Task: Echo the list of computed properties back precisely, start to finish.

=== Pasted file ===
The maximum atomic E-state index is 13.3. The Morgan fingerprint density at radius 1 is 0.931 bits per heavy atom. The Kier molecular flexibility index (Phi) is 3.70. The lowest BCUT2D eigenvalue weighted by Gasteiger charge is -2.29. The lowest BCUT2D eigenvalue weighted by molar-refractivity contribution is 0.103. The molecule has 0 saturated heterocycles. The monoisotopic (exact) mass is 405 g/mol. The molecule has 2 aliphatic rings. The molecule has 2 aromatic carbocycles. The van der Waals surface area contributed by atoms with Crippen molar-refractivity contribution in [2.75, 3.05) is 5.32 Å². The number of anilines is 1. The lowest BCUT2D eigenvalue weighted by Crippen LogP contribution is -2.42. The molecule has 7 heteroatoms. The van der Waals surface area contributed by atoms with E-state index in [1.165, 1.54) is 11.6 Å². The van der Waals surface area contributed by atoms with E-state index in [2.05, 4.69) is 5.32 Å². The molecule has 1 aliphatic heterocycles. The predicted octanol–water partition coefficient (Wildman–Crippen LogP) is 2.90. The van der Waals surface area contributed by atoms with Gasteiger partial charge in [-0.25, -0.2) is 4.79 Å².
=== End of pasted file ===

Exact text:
The maximum atomic E-state index is 13.3. The Morgan fingerprint density at radius 1 is 0.931 bits per heavy atom. The Kier molecular flexibility index (Phi) is 3.70. The lowest BCUT2D eigenvalue weighted by Gasteiger charge is -2.29. The lowest BCUT2D eigenvalue weighted by molar-refractivity contribution is 0.103. The molecule has 0 saturated heterocycles. The monoisotopic (exact) mass is 405 g/mol. The molecule has 2 aliphatic rings. The molecule has 2 aromatic carbocycles. The van der Waals surface area contributed by atoms with Crippen molar-refractivity contribution in [2.75, 3.05) is 5.32 Å². The number of anilines is 1. The lowest BCUT2D eigenvalue weighted by Crippen LogP contribution is -2.42. The molecule has 7 heteroatoms. The van der Waals surface area contributed by atoms with E-state index in [1.165, 1.54) is 11.6 Å². The van der Waals surface area contributed by atoms with E-state index in [2.05, 4.69) is 5.32 Å². The molecule has 1 aliphatic heterocycles. The predicted octanol–water partition coefficient (Wildman–Crippen LogP) is 2.90. The van der Waals surface area contributed by atoms with Gasteiger partial charge in [-0.25, -0.2) is 4.79 Å².